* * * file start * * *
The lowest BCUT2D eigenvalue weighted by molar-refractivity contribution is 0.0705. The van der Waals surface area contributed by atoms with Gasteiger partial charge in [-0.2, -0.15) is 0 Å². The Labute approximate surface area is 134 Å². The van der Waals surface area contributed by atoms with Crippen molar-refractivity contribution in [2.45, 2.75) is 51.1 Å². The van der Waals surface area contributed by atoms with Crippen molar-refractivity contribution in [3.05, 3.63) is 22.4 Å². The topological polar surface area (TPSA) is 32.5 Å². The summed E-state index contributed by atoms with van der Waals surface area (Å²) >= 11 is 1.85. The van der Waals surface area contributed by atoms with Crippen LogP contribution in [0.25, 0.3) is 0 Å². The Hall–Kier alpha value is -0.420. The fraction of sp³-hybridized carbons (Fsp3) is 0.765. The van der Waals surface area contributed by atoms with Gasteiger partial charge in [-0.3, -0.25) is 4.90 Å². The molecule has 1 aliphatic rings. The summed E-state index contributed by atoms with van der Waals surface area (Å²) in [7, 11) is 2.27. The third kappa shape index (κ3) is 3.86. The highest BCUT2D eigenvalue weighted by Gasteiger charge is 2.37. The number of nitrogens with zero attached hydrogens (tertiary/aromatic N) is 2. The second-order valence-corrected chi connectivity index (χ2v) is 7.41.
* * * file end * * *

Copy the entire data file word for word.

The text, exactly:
The lowest BCUT2D eigenvalue weighted by molar-refractivity contribution is 0.0705. The van der Waals surface area contributed by atoms with Gasteiger partial charge in [-0.2, -0.15) is 0 Å². The Labute approximate surface area is 134 Å². The van der Waals surface area contributed by atoms with Crippen molar-refractivity contribution in [2.45, 2.75) is 51.1 Å². The van der Waals surface area contributed by atoms with Crippen molar-refractivity contribution in [3.05, 3.63) is 22.4 Å². The topological polar surface area (TPSA) is 32.5 Å². The summed E-state index contributed by atoms with van der Waals surface area (Å²) >= 11 is 1.85. The van der Waals surface area contributed by atoms with Crippen LogP contribution in [0.25, 0.3) is 0 Å². The Hall–Kier alpha value is -0.420. The fraction of sp³-hybridized carbons (Fsp3) is 0.765. The van der Waals surface area contributed by atoms with Gasteiger partial charge in [-0.3, -0.25) is 4.90 Å². The molecule has 1 aliphatic rings. The summed E-state index contributed by atoms with van der Waals surface area (Å²) in [7, 11) is 2.27. The third kappa shape index (κ3) is 3.86. The highest BCUT2D eigenvalue weighted by Gasteiger charge is 2.37. The number of nitrogens with zero attached hydrogens (tertiary/aromatic N) is 2. The second-order valence-corrected chi connectivity index (χ2v) is 7.41.